So, there you are, enlightened… by Bill Harris, continued

So, there you are, enlightened… by Bill Harris (June 10th, 2008), continued

Even though the Third Rank is such a great place to be, it’s considered in Zen to be another place of stuckness. Just as you can be stuck in the relative world (as most people are), you can also be stuck in the transcendent. In Zen they say, “Enlightenment is delusion.” There are Zen stories where a disciple in the Third Rank says to the Master, “The geese and the mountains and the wind are all the Tao, aren’t they, Master?” and the Master says, “Yes, but it disgusts me to hear you say so.” At a certain point a Zen teacher may begin to tell his enlightened student that he “stinks of Zen.”

This happens partly because the teacher sees that the student, though “enlightened” in the sense that he is established in the transcendent, is, to a degree, lacking heart. The Third Rank is, by its very nature, impersonal. Though its perspective is one of seeing and encompassing all connections, all relationships – everything – the person at this stage doesn’t really FEEL those relationships. There is a denial, or perhaps you could say a distancing from, or an impersonality toward, the suffering of the world.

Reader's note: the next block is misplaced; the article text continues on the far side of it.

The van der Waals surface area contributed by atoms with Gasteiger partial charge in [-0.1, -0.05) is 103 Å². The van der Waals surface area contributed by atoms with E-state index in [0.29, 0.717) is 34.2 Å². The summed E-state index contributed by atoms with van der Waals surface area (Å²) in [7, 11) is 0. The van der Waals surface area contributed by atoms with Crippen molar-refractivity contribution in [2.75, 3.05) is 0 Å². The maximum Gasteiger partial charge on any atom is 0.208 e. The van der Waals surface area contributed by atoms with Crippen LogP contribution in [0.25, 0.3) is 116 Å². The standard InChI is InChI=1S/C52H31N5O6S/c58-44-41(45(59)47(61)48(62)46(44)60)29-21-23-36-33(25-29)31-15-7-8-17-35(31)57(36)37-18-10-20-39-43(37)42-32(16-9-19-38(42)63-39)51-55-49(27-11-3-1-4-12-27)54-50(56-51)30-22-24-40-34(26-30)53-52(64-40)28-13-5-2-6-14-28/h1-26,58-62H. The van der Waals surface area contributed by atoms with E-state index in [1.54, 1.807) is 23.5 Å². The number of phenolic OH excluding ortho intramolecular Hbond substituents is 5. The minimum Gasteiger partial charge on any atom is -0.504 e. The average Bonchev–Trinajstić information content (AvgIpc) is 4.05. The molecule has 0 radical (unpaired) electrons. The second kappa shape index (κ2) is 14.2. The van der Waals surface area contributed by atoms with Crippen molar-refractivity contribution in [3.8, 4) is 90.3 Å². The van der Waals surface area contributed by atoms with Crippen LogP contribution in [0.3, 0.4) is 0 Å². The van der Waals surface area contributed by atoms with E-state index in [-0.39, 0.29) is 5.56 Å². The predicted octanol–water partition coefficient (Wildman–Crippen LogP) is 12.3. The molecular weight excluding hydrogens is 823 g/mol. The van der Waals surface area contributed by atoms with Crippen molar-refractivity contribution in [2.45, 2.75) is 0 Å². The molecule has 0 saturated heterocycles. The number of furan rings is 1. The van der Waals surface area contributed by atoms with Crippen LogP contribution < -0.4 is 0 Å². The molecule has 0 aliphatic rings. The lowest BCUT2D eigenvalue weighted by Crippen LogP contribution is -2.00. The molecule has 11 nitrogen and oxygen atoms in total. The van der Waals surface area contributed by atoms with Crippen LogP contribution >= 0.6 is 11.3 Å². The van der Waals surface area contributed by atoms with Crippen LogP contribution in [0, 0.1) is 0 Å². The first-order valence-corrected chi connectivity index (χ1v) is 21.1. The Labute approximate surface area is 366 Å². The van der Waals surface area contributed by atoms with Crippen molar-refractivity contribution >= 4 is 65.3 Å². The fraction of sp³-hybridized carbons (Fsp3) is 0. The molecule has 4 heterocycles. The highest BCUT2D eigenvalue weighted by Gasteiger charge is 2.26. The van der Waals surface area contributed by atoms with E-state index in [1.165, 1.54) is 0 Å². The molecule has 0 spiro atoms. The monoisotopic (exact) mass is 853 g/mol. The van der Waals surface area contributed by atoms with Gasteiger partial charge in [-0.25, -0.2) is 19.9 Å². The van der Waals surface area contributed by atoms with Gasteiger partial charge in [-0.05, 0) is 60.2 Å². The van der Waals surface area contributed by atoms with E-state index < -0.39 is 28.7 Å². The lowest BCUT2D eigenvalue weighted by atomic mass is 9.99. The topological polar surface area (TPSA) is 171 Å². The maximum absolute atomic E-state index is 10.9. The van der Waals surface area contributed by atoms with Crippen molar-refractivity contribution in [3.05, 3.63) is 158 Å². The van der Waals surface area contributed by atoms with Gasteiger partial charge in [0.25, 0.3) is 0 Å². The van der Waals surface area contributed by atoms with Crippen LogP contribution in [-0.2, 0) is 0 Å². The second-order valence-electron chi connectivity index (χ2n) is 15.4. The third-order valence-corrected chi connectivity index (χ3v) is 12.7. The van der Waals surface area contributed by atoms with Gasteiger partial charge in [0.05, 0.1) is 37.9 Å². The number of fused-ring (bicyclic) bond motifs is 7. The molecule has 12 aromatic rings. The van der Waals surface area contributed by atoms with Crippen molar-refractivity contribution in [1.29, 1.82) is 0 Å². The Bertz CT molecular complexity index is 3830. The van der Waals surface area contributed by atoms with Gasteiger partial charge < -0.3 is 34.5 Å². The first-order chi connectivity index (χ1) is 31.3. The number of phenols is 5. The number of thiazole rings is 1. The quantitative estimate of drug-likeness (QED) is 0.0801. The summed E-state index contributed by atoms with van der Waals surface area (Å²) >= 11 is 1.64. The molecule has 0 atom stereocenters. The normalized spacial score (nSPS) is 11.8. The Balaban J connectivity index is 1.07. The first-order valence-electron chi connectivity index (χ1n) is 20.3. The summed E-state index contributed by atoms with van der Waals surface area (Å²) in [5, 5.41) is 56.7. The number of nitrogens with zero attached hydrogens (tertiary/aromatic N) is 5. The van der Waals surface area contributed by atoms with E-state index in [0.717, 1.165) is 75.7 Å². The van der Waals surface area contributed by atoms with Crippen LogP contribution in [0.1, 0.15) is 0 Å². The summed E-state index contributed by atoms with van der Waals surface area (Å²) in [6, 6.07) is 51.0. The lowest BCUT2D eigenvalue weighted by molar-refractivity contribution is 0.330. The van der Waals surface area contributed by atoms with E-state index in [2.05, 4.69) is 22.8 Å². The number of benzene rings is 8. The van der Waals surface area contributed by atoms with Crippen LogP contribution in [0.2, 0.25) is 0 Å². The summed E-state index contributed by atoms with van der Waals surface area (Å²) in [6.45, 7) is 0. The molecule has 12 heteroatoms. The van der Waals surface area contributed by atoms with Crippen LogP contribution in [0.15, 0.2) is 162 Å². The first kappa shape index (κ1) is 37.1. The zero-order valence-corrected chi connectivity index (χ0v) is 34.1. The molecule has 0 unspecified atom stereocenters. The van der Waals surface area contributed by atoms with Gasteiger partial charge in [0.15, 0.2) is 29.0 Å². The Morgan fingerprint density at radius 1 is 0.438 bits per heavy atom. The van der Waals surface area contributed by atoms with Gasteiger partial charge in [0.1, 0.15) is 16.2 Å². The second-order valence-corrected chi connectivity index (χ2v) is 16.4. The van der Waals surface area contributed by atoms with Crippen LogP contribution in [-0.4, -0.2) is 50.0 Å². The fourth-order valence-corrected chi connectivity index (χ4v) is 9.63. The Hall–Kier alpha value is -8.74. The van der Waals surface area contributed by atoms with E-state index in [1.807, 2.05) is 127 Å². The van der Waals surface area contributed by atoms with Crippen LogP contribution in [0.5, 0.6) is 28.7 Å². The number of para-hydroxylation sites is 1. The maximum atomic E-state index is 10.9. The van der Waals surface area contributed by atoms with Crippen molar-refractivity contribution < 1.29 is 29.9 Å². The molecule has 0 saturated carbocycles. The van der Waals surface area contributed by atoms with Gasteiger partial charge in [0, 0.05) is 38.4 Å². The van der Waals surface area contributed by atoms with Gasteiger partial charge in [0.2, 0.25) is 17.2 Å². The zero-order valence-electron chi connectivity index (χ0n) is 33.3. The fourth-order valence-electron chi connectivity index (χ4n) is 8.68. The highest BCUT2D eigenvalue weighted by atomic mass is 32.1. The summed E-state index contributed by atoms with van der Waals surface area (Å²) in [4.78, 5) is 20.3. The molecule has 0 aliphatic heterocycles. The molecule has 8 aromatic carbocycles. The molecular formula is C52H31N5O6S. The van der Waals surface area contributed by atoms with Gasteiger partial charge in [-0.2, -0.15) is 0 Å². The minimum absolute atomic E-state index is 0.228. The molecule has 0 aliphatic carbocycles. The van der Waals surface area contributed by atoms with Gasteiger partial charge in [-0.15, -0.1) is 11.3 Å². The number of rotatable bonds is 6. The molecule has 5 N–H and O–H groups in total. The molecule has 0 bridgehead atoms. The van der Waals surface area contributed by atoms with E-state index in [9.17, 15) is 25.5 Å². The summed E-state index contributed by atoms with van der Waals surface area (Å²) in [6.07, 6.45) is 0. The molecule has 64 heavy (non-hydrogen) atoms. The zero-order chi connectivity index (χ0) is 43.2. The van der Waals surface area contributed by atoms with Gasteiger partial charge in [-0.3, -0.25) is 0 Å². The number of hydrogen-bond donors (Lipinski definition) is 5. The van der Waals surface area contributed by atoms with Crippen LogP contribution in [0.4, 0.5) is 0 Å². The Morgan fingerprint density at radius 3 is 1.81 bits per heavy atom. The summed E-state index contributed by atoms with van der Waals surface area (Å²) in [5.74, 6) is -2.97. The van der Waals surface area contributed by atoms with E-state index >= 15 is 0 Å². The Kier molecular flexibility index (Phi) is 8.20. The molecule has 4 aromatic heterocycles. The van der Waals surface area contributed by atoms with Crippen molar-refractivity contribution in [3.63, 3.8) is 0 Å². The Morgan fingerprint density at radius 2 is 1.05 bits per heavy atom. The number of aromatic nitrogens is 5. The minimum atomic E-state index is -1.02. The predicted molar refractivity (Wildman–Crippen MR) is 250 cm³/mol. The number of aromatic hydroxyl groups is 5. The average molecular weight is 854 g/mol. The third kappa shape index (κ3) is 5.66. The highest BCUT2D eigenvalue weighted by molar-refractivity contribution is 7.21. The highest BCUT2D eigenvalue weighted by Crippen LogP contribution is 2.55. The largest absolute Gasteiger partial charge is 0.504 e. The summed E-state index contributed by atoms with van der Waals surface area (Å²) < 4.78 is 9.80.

At the Third Rank you’re on the mountain top, and everything below you in the valley seems far away. From the mountain top it seems as if everything is perfect (which, in a sense, it actually is), including the suffering in the world. “God is playing all the parts. He who suffers and he who inflicts the suffering are both God in disguise.” In one sense this is true. However, there is a lack of personal connection to that suffering. “If only I could help other beings wake up, they would see the perfection I see, and they, too, would be out of the world of suffering and impermanence.”

I asked Genpo Roshi for his thoughts on this, and on the next step, the Fourth Rank, which he describes as a fall from grace. Here is a summary of what he told me:

When we have the experience of Great Death and Great Liberation (taking us to the Third Rank), the ego attaches to the “non-experience experience” of enlightenment and appropriates it. The ego becomes inflated and ignores cause and effect. It seems as if there is no ego, but there is. The ego is denying the ego in order to co-opt the enlightenment experience as its own. Karma, however, inevitably accumulates (in other words, cause and effect continue to work). Eventually the ego balloon pops from its own inflation. When this happens, there is a fall from grace – and in that fall from grace (which is the Fourth Rank) the relative world and all its suffering can no longer be denied and comes back with full force.

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